Recent research has suggested that probiotic supplementation does not benefit everyone as the bacteria does not appear to populate everyone’s guts. I was wondering if there was any research as to why that is the case?


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  1. Ricebowl Food Expert
    October 25, 2018 at 12:51 pm

    The human gut is one of the most complex ecosystems, composed of 1013-1014 microorganisms which play an important role in human health – Large number of bacteria that shapes many important physiological and metabolic processes as well as the development of immune system. It has been shown that the collective adult human gastrointestinal tract is composed of up to 1000-1150 bacteria species. However, the physiological conditions differ widely in the human gastrointestinal tract leading to an individual gut microbiota (Martin et al., 2013).


    Probiotics are live bacteria that help our body by replacing the lost good bacteria. However, probiotics must survive before reaching the small intestine and colonize the host, thereby imparting their benefits (Corcoran et al., 2005). Several factors that influence the stability of probiotics in human gastrointestinal tract includes acidity conditions in the stomach, enzymatic activities, composition of the environment as well as the bile salt in the small intestine (Soccol et al., 2010). The consumption of dairy and non-dairy products would also stimulates the immunity in different ways.


    A review article has reviewed forty-five studies where the relevant literature were published between 1990 to August 2017. It highlighted that majority of the published studies have proved the positive impact of probiotic supplementation towards human health but focused on demographics with specific health pathologies. Among these studies that were included for review, evidences had shown to support the role of probiotics in improving immune system responses, stool consistency, bowel movement, and vaginal lactobacilli concentration (Khalesi et al., 2018).


    Zmora et al. (2018) conducted a study which involved 25 healthy volunteers to sample their baseline microbiome in gut. However, only 15 of those volunteers progressed to the next stage where they were then divided into two groups to carry out the impact of probiotics test. The results had shown that there were probiotics present in the gut, with only some people permitted them. This demonstrates that not everyone who takes a catch-all type of probiotic is able to assimilate the product in their digestive tract. These results highlighted the role of the gut microbiome in driving very specific clinical differences between people.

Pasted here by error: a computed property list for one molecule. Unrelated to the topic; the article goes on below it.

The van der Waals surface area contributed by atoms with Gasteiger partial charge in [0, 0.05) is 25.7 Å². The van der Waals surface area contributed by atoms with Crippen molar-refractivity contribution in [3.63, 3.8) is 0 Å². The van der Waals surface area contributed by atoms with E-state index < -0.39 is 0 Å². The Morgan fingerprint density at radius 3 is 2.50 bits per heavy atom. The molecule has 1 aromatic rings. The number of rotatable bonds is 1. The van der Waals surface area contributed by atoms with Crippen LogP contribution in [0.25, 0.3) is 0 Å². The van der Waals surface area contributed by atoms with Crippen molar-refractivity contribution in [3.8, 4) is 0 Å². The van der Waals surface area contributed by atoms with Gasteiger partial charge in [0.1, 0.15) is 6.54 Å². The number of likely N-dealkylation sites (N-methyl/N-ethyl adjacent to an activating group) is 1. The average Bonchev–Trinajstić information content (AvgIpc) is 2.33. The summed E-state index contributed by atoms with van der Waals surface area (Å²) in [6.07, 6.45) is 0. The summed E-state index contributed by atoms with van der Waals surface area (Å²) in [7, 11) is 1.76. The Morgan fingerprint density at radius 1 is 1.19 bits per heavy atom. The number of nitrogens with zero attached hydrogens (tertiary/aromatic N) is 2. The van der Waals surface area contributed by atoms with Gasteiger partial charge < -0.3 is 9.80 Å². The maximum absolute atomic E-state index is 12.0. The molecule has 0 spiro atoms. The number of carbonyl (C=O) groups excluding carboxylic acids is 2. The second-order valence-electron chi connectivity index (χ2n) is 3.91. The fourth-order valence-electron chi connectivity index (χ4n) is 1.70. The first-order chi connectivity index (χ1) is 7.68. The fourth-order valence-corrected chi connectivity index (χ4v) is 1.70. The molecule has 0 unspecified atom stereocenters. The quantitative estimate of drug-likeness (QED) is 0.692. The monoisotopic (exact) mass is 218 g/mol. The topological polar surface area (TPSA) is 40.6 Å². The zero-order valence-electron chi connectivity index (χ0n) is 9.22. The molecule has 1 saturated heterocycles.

In conclusion, the findings demonstrated that one approach may not fit all. A more personalized approach to probiotics therapy will ensure everyone gets the individual care they need. It is the best to consult a physician/doctor before taking any probiotic supplements or for your medical needs.



    • Khalesi, S., Bellissimo, N., Vandelanotte, C., Williams, S., Stanley, D. & Irwin, C. (2018). A review of probiotic supplementation in healthy adults: helpful or hype? European Journal of Clinical Nutrition, 73(1), 24-37.

    • Zmora, N., Zilberman-Schapira, G., Suez, J., Mor, U., Dori-Bachash, M., Bashiardes, S., Kotler, E., Zur, M., Regev-Lehavi, D., Brik, R.B-Z., Federici, S., Cohen, Y., Linevsky, R., Rothschild, D., Moor, A.E.,  Ben-Moshe, S., Harmelin, A., Itzkovitz, S., Maharshak, N., Shibolet, O., Shapiro, H., Pevsner-Fischer, M., Sharon, I., Halpern, Z., Segal, E., Elinav, E . (2018). Personalized Gut Mucosal Colonization Resistance to Empiric Probiotics Is Associated with Unique Host and Microbiome Features. Cell Press, 174(6), 1388-1405.

    • Martin, R., Miquel, S. Ulmer, J., Kechaou, N., Langella, P. & Bermudez-Humarah, L. G. (2013). Role of commensal and probiotic bacteria in human health: a focus on inflammatory bowel disease. Microbial Cell Factories, 12(71), 1-11.

    • Soccol, C. R., Vandenberghe, L. P. S., Spier, M. R., Medeiros, A. B. P., Yamaguishi, C. T., Lindner, J. D. D., Pandey, A. & Thomaz-Soccol, V. (2010). The Potential of Probiotics: A Review. Food Technology and Biotechnology, 48(4), 413-434.

    • Corcoran, B. M., Stanton, C., Fitzgerald, G. F. & Ross, R. P. (2005). Survival of Probiotic Lactobacilli in Acidic Environments Is Enhanced in the Presence of Metabolizable Sugars. Applied and Environmental Microbiology, 71(6), 3060-3067.

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